Become a member
Join our all-volunteer team and get in front of the challenges Dallas will face as we shift from our 20th Century, 9-to-5 roots to a mode better suited for the new millennium.
Join us Tuesday, Mar. 9, 2021, for this free Zoominar.
24HourDallas hosts two internationally respected experts in light, art, and placemaking at night. Join us as we illuminate what it could mean to better fuse art, light, and urban design into public spaces at night ... in Dallas. Our guest panelists: International Nighttime Design Initiative's Leni Schwendinger and Dallas AURORA's Joshua King.Register
Tue Apr 9, 2021
4:00-5:00 p.m. Free Zoominar
Discover many examples of how large and small cities around the world are creating safer, more inclusive, and productive cities after dark.
Vaccinate the Night
Tens of thousands work at night in Dallas' service and hospitality industries, arts and cultural sectors, retail, and more. Help us encourage all to register for the COVID vaccine and share our #VaccinateTheNight posts on social media.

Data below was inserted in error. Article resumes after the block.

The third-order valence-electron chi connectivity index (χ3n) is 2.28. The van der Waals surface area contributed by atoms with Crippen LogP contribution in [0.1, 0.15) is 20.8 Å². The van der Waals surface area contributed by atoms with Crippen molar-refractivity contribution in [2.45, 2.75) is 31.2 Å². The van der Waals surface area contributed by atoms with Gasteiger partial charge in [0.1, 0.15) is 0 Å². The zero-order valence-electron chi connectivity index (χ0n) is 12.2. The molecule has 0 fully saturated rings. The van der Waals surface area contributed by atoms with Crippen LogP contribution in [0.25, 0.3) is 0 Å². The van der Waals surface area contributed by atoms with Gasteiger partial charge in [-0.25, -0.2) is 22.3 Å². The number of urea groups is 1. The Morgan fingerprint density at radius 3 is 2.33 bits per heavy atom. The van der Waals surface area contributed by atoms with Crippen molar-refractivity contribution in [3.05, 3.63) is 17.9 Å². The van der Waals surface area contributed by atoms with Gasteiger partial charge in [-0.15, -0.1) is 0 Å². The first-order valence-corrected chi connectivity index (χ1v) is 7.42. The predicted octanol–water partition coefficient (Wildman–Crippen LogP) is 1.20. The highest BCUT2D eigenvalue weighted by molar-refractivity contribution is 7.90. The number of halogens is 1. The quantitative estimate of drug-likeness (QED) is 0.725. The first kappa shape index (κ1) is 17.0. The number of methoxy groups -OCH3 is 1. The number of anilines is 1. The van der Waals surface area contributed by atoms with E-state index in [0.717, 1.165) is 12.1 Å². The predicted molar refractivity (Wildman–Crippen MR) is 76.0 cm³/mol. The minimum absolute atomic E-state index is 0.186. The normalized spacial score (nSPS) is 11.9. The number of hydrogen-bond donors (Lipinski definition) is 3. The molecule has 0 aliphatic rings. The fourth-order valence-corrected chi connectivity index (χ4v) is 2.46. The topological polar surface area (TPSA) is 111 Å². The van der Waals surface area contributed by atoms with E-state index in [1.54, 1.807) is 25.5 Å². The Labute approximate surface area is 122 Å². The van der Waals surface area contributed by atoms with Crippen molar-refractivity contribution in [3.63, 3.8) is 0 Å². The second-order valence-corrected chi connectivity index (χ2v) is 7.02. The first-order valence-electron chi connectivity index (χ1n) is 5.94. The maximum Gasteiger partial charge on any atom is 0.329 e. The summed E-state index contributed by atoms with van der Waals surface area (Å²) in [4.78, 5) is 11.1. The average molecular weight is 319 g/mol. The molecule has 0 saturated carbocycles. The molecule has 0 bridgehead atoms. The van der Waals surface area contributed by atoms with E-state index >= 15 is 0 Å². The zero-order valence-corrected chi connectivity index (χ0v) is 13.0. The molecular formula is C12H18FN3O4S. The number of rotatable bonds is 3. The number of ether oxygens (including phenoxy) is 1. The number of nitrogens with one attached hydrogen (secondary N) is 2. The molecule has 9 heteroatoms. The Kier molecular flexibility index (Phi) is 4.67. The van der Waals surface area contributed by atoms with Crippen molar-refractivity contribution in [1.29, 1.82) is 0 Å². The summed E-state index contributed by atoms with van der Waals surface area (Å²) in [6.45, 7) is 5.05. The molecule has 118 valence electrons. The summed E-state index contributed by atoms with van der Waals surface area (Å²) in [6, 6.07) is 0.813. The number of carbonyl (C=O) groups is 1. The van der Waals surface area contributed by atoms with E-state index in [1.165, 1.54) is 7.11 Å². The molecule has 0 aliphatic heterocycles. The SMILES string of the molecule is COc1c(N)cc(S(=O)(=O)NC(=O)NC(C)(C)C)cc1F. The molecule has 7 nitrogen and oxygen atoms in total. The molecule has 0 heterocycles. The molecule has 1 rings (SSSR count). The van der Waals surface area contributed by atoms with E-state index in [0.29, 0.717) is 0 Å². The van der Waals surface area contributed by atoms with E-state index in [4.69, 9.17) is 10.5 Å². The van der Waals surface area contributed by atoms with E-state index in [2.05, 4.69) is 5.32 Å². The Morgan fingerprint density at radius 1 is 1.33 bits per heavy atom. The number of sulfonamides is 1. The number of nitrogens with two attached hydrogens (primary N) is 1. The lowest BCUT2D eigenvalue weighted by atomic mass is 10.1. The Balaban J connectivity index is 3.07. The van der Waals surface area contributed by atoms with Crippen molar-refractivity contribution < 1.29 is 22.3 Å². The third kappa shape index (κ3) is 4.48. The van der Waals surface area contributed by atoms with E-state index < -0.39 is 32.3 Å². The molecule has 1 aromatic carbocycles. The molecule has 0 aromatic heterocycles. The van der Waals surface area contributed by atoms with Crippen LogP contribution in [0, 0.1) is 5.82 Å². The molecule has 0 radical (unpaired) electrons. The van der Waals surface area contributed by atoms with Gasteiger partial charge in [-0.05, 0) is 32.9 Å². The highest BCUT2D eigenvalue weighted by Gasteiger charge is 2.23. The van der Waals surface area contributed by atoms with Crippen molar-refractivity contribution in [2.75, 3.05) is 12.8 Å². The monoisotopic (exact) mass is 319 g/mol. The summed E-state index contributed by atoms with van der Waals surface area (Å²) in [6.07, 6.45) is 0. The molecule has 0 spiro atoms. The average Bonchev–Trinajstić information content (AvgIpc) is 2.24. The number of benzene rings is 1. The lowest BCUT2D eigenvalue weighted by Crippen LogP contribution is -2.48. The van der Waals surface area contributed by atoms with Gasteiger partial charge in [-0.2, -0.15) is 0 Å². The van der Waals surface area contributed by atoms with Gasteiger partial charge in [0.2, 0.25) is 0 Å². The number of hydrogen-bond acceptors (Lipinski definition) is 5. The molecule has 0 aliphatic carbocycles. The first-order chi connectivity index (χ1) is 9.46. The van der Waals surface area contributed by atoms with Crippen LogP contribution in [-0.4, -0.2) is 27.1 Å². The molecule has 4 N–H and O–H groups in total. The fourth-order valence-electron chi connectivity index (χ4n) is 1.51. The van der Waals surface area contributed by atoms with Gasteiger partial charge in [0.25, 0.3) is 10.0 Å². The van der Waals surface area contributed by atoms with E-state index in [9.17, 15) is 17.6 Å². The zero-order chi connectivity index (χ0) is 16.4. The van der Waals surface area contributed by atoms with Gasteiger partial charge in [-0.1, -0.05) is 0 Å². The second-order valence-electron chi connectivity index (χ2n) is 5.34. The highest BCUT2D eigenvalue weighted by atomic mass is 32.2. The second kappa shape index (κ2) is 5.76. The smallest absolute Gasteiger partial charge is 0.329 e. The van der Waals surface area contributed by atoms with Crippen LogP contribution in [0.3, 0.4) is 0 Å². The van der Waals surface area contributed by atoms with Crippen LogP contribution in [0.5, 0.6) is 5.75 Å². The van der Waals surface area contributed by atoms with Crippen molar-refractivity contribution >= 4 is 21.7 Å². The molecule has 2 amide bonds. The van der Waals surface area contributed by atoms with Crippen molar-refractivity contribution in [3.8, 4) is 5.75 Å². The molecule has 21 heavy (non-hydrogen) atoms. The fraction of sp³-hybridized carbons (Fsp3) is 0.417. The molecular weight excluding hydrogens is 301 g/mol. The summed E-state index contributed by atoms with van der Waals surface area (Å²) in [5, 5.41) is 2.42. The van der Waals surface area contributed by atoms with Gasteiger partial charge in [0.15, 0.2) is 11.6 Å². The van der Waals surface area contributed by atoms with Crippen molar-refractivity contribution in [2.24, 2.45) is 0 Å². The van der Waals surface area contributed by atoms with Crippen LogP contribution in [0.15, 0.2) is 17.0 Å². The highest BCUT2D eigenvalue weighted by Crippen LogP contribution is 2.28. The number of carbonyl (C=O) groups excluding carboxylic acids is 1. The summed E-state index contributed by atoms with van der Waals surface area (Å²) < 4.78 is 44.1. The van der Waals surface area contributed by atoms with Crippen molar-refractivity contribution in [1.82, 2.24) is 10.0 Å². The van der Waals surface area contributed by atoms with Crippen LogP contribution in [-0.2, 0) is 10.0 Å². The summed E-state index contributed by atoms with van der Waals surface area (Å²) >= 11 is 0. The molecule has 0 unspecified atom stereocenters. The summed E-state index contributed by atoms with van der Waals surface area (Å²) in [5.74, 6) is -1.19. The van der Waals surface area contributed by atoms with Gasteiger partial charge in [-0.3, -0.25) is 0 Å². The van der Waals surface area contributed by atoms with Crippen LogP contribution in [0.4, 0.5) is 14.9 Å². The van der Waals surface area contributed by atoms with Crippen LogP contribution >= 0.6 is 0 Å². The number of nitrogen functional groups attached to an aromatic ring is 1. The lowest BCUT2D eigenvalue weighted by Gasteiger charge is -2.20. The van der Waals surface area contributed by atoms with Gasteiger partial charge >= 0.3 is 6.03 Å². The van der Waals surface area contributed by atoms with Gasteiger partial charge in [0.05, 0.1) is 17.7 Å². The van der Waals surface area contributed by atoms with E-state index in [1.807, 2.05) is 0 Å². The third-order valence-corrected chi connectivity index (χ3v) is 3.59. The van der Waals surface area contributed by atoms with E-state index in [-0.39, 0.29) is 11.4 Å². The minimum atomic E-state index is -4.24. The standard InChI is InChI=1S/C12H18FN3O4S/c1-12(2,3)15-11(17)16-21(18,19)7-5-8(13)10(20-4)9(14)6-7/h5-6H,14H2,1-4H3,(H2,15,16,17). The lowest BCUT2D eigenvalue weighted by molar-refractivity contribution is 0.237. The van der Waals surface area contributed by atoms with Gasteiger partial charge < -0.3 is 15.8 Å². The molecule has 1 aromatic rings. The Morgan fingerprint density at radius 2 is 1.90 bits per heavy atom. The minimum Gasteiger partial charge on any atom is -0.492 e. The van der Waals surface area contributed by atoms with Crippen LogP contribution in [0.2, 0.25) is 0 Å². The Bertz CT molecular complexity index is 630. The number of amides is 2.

24HourDallas introduces its Noctis ("of the night") Award.
In recognition for their voluntarism in support of 24HourDallas' mission, the first Noctis Awards were presented to Augustine Jalomo and Rhiannon Martin, co-chairs of our inaugural Dallas Digithon.
In the Night?
24-hour places are not only statistically different than sprawling 9-5 cities but have statistically superior economic performance.
A culturally diverse nightlife can lead to a more inclusive and ethnically diverse city. We need creative, smart policy that drives cultural innovation.
Cities are no longer 9-to-5 systems. They are 24-hour organisms that require free, open, and inviting spaces to live, work and enjoy.
The idea is to change the dialogue from the city government thinking about life in the daytime to thinking about – and allocating more resources to – our life at night.
London's night-time economy is integral to our success as a city – employing 1.6 million and contributing billions to our economy.
Once you get people to see that the issues and the opportunities at night are really something that have to be planned, rather than policed, then you're going to have a much more successful social economy.
Night-time is the new competitive edge for post-industrial cities.
In the past, the presumption of nightlife has been that it's in the dark, and that it's where dark things happen. It's really just the other 9-to-5.